[grow_thumb image=”http://telecareaware.com/wp-content/uploads/2016/02/Penn-State.png” thumb_width=”150″ /]How older adults (65+) respond to the idea of ‘helper robots’ which may be a part of their future lives span a wide range. The key seems to be that they are ‘most advanced, yet acceptable’ (designer Raymond Loewy’s MAYA dictum) when they perform passive ‘physical, informational and interactional’ tasks–‘helpers and butlers’ in the researchers’ terms. Robots which kick it up a notch and are more autonomous, making its own decisions without direction, are far less acceptable and perceived as ‘robot masters’. “Seniors do not mind having robots as companions, but they worry about the potential loss of control over social order to robots.” That is a leap that goes forward, in the lead researcher’s terms, to how the media has portrayed robots as shaping older adults’ perceptions. A team from Penn State University’s Media Effects Research Laboratory surveyed 45 older adults — between ages 65 and 95 years old — at a senior citizens’ center in Pennsylvania. Published in the Interaction Studies journal. Penn State NewsHat tip to our former Northern Ireland Contributing Editor Toni Bunting. On the other end of the age spectrum, an earlier study by the same lead researcher noted that older people were quite concerned about the effects of robots on young people and the desire for parental controls, lest the robots might encourage laziness and dependency. Penn State News (2014)
[grow_thumb image=”http://telecareaware.com/wp-content/uploads/2015/12/rewalk.jpg” thumb_width=”200″ /]The advancement of robotic assistance in movement and walking took a sizable step forward (so to speak) with the Veterans Administration now covering the cost of and transition to the ReWalk powered exoskeleton on a national basis. It will be supplied to qualifying veterans with spinal cord injuries, but that qualification is a substantial hurdle in itself. According to the AP article, height and weight requirements are specific, and the paraplegic veteran has to be capable of wearing the supportive belt around the waist to keep the suit in place and carrying a backpack which holds the computer and rechargeable battery. Crutches still must be used for stability and the FDA as part of its clearance requires an assistant be nearby. It also cannot be worn for a full day, but even minimal use was proven to be beneficial; in VA pilot studies, the paraplegics who wore the ReWalk as little as four hours a week for three to five months experienced better bowel and bladder function, reduced back pain, improved sleep and less fatigue.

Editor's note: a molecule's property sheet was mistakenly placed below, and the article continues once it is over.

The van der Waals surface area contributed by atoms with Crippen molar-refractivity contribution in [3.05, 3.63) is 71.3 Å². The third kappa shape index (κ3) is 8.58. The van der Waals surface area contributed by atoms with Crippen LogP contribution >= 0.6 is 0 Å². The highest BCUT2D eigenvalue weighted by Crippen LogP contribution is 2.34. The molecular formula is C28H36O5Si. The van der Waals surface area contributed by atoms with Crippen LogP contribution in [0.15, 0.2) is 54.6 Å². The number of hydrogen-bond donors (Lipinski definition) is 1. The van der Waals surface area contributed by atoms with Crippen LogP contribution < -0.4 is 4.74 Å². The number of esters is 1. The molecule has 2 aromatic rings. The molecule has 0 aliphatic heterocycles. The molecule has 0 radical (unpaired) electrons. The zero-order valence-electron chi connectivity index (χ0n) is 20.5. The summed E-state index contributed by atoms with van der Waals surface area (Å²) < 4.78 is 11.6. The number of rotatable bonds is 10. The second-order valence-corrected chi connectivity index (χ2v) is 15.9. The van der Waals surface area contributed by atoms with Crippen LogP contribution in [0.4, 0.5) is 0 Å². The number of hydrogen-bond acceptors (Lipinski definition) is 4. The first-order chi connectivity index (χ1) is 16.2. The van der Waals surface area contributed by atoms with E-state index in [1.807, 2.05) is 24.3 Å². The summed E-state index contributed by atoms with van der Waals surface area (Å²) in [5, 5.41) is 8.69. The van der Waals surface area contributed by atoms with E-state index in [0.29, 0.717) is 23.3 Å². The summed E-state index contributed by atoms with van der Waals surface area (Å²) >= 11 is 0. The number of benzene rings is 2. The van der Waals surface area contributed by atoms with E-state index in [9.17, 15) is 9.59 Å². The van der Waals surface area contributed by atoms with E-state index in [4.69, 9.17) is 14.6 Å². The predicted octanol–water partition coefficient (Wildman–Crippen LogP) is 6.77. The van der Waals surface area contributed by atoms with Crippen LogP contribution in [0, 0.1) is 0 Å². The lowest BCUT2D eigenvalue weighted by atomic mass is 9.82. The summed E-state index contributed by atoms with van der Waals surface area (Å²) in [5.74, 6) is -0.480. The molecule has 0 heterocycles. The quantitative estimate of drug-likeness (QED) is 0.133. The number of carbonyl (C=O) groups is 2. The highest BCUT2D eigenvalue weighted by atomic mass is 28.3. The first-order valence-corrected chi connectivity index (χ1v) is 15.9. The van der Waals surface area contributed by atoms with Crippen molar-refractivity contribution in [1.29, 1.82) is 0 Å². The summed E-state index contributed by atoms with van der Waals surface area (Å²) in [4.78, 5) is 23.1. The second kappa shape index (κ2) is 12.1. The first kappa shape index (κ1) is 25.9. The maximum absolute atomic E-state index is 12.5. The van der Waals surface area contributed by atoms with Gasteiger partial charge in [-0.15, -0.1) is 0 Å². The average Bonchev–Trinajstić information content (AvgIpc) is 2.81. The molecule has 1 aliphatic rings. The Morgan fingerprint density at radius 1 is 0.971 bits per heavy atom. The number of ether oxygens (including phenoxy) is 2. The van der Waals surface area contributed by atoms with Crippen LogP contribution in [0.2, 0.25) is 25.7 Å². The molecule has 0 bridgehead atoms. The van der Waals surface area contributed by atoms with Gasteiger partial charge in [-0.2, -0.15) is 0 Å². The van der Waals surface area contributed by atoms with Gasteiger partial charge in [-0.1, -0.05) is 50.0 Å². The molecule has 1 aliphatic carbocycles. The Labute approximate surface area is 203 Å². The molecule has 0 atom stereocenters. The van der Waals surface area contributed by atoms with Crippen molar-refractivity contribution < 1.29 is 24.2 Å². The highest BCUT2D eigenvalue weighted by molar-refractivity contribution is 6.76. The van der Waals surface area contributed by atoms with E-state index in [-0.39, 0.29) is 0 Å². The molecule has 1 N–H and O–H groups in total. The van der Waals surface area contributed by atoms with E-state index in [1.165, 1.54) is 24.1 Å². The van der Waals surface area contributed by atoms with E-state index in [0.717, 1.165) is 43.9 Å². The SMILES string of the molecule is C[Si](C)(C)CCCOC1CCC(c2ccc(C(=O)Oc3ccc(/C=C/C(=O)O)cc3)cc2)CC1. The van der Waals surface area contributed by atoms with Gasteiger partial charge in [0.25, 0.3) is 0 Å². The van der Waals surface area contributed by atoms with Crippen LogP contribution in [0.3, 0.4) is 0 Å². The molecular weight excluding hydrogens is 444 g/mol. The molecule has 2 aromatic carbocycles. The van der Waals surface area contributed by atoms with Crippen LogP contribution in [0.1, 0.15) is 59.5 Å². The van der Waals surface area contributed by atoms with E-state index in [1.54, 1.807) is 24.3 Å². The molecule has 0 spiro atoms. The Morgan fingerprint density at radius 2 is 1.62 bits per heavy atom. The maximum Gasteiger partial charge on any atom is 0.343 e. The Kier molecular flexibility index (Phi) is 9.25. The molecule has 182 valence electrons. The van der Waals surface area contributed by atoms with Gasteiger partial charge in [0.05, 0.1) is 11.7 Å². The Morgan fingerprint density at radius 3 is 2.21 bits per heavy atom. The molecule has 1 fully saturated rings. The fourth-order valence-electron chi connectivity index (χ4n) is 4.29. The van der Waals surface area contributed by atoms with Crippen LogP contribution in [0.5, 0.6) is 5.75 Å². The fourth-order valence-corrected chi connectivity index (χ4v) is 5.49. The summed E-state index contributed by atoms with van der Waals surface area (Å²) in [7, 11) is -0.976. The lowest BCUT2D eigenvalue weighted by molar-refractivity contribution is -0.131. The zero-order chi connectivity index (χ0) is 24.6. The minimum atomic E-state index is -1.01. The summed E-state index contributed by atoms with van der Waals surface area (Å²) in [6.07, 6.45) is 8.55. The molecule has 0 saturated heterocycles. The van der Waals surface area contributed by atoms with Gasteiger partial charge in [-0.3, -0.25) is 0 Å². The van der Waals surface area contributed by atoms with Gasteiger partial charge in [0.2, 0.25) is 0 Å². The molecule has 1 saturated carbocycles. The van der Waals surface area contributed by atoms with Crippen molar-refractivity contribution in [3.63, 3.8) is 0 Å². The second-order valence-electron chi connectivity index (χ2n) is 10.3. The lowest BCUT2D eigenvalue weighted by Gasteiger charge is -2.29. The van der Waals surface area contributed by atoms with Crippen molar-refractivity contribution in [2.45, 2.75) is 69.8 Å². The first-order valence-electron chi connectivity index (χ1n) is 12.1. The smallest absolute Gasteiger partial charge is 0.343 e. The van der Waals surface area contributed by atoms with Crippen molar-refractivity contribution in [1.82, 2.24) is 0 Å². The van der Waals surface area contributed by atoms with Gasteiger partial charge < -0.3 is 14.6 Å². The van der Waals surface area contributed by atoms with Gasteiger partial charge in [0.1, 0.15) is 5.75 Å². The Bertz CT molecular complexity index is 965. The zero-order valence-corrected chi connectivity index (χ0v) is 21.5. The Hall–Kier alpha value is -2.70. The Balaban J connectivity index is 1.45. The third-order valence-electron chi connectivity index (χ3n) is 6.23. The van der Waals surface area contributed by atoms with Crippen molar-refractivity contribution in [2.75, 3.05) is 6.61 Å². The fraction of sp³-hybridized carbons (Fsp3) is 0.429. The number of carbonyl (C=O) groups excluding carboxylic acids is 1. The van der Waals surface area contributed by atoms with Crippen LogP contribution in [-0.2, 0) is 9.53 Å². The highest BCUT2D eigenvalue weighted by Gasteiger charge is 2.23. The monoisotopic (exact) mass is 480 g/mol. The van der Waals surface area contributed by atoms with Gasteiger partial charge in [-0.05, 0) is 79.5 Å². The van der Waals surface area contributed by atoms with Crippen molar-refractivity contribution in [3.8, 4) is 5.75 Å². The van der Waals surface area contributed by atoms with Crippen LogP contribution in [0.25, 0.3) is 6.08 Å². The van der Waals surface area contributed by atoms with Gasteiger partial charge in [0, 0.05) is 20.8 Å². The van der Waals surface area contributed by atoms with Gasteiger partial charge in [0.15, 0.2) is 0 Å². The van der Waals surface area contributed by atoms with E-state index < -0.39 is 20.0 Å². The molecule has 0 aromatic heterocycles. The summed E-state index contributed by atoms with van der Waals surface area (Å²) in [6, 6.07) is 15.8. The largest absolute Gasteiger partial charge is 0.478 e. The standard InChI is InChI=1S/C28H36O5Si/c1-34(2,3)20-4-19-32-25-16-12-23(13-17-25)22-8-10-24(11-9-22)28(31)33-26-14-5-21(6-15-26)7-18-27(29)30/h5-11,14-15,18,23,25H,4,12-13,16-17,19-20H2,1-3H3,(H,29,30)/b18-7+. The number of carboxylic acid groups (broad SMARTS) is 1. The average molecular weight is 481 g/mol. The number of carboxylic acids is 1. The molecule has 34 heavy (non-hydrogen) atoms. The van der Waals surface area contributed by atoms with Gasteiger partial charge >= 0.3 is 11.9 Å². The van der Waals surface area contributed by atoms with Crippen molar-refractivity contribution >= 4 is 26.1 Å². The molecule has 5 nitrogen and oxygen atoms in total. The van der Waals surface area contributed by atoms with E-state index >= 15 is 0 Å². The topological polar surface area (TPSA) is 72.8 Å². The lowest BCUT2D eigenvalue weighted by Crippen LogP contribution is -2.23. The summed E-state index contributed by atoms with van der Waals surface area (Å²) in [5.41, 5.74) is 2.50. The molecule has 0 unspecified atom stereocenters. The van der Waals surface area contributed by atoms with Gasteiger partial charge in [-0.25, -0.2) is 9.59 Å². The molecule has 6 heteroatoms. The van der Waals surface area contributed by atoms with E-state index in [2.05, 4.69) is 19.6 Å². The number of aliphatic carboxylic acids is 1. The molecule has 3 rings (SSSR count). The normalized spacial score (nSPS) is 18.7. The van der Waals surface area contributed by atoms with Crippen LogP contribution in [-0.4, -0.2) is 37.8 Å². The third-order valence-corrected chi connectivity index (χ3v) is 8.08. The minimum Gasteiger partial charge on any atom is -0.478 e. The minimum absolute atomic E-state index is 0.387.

ReWalk has identified 45 paralyzed veterans who qualify, (more…)
Telehealth and Telecare Aware posts pointers to a broad range of news items. Authors of those items often use terms 'telecare' and telehealth' in inventive and idiosyncratic ways. Telecare Aware's editors can generally live with that variation. However, when we use these terms we usually mean:
• Telecare: from simple personal alarms (AKA pendant/panic/medical/social alarms, PERS, and so on) through to smart homes that focus on alerts for risk including, for example: falls; smoke; changes in daily activity patterns and 'wandering'. Telecare may also be used to confirm that someone is safe and to prompt them to take medication. The alert generates an appropriate response to the situation allowing someone to live more independently and confidently in their own home for longer.
• Telehealth: as in remote vital signs monitoring. Vital signs of patients with long term conditions are measured daily by devices at home and the data sent to a monitoring centre for response by a nurse or doctor if they fall outside predetermined norms. Telehealth has been shown to replace routine trips for check-ups; to speed interventions when health deteriorates, and to reduce stress by educating patients about their condition.
Telecare Aware's editors concentrate on what we perceive to be significant events and technological and other developments in telecare and telehealth. We make no apology for being independent and opinionated or for trying to be interesting rather than comprehensive.